MySQL is a free, open-source, Relational Database Management System used to develop web-based software applications. MySQL is a scalable, intuitive, high-performance, and feature-rich database management system compared to other databases. It is known for its stability and reliability and is considered simple and easy to use.

This post will show you how to install MySQL on Arch Linux.

Step 1 – Configure Repository

By default, the default repository is outdated in Arch Linux, so you will need to modify the default mirror list. You can do it by editing the mirrorlist configuration file:

nano  /etc/pacman.d/mirrorlist

Remove all lines and add the following lines:

## Score: 0.7, United States
Server =$repo/os/$arch
## Score: 0.8, United States
Server =$repo/os/$arch
Server =$repo/os/$arch
## Score: 0.9, United Kingdom
Server =$repo/os/$arch
## Score: 1.5, United Kingdom
Server =$repo/os/$arch
Server =$repo/os/$arch
## Score: 6.6, United States
Server =$repo/os/$arch
## Score: 6.7, United States
Server =$repo/os/$arch
## Score: 6.8, United States
Server =$repo/os/$arch
## Score: 7.1, India
Server =$repo/os/$arch
## Score: 10.1, United States
Server =$repo/os/$arch

Save and close the file, then update all the package indexes with the following command:

pacman -Syu

Step 2 – Install MySQL Server

The MySQL package is included in the Arch Linux default repository by default. You can install it by running the following command:

pacman -S mysql

Once MySQL is installed, you can verify the MySQL version with the following command:

mysqld --version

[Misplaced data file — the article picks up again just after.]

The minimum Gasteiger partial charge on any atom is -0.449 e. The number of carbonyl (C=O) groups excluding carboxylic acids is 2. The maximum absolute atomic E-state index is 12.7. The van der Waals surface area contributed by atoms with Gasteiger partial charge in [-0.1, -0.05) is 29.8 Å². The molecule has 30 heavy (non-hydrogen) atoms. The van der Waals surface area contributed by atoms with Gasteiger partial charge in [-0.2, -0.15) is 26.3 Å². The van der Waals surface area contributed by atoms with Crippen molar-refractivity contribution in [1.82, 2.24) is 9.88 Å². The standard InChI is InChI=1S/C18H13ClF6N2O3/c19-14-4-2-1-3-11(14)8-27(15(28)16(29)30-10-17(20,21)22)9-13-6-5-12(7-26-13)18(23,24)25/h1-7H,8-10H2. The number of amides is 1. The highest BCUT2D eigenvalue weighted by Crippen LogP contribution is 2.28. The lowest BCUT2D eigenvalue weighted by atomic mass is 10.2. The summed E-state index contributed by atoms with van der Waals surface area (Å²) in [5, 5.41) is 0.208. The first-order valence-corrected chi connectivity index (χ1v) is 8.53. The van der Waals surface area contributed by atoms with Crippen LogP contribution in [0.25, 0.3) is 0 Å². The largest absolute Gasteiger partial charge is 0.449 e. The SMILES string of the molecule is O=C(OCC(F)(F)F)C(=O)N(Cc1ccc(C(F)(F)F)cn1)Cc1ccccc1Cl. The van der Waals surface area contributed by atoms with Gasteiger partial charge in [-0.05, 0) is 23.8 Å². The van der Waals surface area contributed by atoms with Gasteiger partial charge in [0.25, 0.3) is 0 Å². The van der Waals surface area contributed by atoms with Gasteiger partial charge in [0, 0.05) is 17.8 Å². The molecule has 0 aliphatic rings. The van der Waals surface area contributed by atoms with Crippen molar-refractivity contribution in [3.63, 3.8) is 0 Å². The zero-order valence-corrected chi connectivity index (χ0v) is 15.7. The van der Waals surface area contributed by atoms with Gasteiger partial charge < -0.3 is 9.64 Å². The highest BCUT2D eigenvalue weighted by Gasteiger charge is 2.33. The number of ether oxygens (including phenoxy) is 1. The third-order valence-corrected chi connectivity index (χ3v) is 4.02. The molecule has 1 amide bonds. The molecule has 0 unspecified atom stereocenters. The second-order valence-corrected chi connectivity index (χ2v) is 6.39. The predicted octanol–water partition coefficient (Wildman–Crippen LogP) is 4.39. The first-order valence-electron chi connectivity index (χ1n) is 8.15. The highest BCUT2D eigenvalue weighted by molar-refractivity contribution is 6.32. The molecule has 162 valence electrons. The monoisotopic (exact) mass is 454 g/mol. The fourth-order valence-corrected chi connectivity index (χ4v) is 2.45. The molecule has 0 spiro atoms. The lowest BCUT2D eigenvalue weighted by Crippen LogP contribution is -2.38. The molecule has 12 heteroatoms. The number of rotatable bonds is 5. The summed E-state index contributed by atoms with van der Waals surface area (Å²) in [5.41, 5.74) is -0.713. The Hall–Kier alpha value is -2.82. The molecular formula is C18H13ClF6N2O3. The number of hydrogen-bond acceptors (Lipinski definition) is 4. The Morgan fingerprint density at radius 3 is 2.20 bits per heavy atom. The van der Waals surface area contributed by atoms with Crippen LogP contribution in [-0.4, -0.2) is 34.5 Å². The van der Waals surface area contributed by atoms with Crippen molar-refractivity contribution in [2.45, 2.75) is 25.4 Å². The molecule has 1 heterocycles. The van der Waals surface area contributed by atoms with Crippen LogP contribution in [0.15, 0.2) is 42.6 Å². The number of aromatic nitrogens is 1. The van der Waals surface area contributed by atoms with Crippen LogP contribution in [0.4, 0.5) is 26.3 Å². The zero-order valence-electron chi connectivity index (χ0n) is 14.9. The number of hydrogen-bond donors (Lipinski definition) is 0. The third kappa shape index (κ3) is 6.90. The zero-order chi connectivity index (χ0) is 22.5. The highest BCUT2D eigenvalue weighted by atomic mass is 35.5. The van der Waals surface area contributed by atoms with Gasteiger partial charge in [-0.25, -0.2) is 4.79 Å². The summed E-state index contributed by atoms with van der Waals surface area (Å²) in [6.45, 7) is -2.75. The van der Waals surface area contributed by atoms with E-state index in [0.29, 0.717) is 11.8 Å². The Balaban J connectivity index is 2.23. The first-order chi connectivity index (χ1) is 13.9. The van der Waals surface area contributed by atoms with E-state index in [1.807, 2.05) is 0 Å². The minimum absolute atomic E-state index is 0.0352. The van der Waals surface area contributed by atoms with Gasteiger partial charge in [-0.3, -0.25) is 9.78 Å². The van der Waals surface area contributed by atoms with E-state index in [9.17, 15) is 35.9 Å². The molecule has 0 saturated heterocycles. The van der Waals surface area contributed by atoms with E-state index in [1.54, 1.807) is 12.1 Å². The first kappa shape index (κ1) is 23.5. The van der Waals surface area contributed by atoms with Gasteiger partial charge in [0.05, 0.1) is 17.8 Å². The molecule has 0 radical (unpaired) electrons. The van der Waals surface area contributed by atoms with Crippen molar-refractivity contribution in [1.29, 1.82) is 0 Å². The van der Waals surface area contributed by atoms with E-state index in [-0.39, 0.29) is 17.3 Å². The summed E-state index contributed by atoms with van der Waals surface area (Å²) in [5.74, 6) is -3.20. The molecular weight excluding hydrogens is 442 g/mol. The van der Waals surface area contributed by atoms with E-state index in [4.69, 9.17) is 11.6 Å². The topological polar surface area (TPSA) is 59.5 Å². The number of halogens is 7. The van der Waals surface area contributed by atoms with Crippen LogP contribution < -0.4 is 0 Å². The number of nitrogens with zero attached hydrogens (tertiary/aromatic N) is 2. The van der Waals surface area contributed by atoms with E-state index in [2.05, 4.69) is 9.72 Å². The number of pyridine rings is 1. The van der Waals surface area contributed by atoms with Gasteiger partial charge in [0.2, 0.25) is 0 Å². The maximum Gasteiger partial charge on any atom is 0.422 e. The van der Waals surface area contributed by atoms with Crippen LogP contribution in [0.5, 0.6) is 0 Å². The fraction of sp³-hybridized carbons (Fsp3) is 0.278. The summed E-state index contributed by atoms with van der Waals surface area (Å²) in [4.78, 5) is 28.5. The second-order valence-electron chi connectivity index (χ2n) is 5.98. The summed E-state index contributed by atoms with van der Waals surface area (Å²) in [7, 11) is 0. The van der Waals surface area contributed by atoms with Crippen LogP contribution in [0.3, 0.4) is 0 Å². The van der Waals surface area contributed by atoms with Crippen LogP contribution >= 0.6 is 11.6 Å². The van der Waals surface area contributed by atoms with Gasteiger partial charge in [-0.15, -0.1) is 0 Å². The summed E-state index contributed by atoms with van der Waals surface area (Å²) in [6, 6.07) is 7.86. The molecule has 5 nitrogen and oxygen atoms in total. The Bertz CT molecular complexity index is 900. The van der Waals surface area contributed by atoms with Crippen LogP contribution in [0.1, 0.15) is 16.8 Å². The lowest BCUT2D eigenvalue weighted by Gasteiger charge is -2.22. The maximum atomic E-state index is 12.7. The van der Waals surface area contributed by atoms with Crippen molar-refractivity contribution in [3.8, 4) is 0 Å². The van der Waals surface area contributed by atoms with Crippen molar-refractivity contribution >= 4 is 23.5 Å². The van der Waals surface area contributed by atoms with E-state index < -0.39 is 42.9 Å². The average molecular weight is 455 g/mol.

You should see the following output:

mysqld  Ver 10.9.3-MariaDB for Linux on x86_64 (Arch Linux)

Next, initialize the MySQL database with the following command:

mysql_install_db --user=mysql --basedir=/usr --datadir=/var/lib/mysql

Step 3 – Manage MySQL Service

By default, the MySQL service is managed by systemd. You can control it easily using the systemctl command line utility.

To start the MySQL service, run the following command:

systemctl start mysqld

To enable the MySQL service so it starts at system reboot with the following command:

systemctl enable mysqld

You can verify the active status of MySQL using the following command:

systemctl status mysqld

You will get the following output:

● mariadb.service - MariaDB 10.9.3 database server
     Loaded: loaded (/usr/lib/systemd/system/mariadb.service; disabled; preset: disabled)
     Active: active (running) since Tue 2022-09-27 04:52:59 UTC; 6h ago
       Docs: man:mariadbd(8)
   Main PID: 54978 (mariadbd)
     Status: "Taking your SQL requests now..."
      Tasks: 8 (limit: 2362)
     Memory: 0B
     CGroup: /system.slice/mariadb.service
             └─54978 /usr/bin/mariadbd

Sep 27 04:52:59 archlinux systemd[1]: Started MariaDB 10.9.3 database server.

Step 4 – Secure the MySQL Installation

By default, the MySQL installation is not secured. You can run the mysql_secure_installation script to secure the MySQL:


You will be asked to provide the current MySQL root password:


In order to log into MariaDB to secure it, we'll need the current